“I’ve never been in a gym before!” – How many people can say at the age of 24 years they’ve never been in a gym before?

Exercising in community gyms is one way of increasing physical activity levels in line with World Health Organisation guidelines. This helps to improve our physical and mental health. It also reduces the risk of developing chronic conditions in the future. However, research tells us there are limited opportunities for adults with childhood onset physical disabilities to participate in exercise in their communities. New research from the Centre for Health and Rehabilitation Technologies, Ulster University has been exploring the practicalities of disabled adults exercising in community gyms.

Community gyms are well placed to provide opportunities for everyone to participate in exercise. But, there are many challenges for disabled adults to exercise in their local gym. Alix Crawford, Chairperson of the Mae Murray Foundation, who is collaborating with the research team shares that “We are all well aware of the health benefits of keeping active, but for those who are currently unable to take part, it is extremely challenging to maintain good physical and emotional well-being within local communities. This exclusion can lead to increased isolation and loneliness. We are delighted to be working with researchers at Ulster University, who share our passion for breaking down barriers to inclusion within society, to examine solutions specifically for the gym environment. This is such an important piece of work and has the potential to contribute to key early intervention health strategies.”. Anyone who wishes to exercise in their local gym should be able to do so. Therefore, we need to create inclusion and increase participation in exercise for all, regardless of ability.

While the research team at Ulster University reinforced it is possible for physically disabled adults to participate in exercise in a community gym, there are several key considerations to address. It is not as simple as ensuring disabled adults can access and enter the gym. Adaptive devices are necessary to enable use of ‘standard’ gym equipment. Changing and toileting facilities to ‘Changing Places Specification’ must be provided to allow safe and dignified toileting for all. Exercise programmes should be personalised and created in partnership with each individual, considering their abilities and goals for exercise. These are just some of the considerations that need addressed to create inclusion in exercise for all abilities.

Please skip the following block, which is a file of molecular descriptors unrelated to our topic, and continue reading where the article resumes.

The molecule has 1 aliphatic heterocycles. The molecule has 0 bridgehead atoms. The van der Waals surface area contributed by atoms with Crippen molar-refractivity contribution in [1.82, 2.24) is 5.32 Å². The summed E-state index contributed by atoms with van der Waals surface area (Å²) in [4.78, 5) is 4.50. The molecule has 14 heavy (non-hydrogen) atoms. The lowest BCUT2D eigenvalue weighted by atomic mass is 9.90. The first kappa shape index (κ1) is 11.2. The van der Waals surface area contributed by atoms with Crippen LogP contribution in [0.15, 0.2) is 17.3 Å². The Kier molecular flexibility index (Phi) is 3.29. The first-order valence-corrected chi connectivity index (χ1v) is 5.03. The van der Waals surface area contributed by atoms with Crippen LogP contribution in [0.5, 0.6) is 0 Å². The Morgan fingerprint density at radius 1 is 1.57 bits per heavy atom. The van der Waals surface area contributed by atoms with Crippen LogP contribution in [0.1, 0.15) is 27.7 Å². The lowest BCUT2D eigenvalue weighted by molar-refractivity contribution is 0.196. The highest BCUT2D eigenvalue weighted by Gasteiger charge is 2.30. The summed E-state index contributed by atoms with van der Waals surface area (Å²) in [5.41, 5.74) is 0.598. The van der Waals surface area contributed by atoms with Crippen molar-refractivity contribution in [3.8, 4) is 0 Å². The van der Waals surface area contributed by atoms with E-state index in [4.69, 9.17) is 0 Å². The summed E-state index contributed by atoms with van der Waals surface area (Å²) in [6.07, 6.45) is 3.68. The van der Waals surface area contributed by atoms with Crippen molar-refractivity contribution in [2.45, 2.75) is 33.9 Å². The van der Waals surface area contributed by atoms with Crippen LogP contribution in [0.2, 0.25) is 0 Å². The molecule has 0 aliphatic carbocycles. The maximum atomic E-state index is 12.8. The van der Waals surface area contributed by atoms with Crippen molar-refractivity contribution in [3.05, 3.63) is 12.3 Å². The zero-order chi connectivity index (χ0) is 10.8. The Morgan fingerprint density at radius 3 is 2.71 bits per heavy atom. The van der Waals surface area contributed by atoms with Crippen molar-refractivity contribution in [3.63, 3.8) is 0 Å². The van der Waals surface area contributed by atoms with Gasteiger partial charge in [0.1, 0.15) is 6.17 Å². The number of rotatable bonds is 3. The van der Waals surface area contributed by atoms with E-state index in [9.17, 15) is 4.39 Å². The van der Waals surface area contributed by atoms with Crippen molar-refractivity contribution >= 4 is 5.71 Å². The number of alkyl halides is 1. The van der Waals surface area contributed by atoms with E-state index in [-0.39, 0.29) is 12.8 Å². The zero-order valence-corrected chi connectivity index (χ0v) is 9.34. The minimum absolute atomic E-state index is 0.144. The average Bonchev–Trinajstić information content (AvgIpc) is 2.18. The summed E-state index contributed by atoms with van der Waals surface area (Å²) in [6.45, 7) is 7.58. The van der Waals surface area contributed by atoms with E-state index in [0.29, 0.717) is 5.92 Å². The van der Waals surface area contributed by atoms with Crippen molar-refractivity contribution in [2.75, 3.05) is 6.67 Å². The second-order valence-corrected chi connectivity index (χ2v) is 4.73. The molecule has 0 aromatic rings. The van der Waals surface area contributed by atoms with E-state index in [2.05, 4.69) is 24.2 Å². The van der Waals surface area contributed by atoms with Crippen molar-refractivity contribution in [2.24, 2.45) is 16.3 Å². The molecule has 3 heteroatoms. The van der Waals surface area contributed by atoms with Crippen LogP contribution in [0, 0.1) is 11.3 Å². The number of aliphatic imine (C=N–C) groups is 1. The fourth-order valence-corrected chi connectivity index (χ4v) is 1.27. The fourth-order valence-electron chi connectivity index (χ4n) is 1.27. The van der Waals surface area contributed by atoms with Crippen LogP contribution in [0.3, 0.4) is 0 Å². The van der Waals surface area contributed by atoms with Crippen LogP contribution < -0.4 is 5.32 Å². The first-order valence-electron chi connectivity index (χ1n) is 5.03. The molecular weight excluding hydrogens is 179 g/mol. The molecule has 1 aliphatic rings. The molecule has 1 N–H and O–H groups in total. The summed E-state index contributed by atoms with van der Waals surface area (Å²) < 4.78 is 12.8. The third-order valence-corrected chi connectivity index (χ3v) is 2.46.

This research makes recommendations for exercise professionals and organisations who are providing exercise in community settings. One of the lead researchers, Dr Karen McConnell states “we now have a better understanding of what exercise in community gyms can look like for adult wheelchair users, but we’re not there yet.” Findings from this study will inform further work in this area. Next steps will include working to develop and design an online toolkit to help exercise professionals develop and implement exercise for disabled adults in community gyms.

Results from this research are currently being prepared for dissemination and will be made available in due course.

Dr Karen McConnell and her team are participating in the ESRC Festival NI tonight, Friday, 11 November. You can reserve a place for the event, Let’s get Nerofit! Adaptive exercise for people with physical disabilities at https://www.eventbrite.co.uk/o/esrc-festival-of-social-science-in-ni-2022-52167271473

Dr Karen McConnell is a Lecturer in Physiotherapy at the School of Health Sciences, Ulster University.


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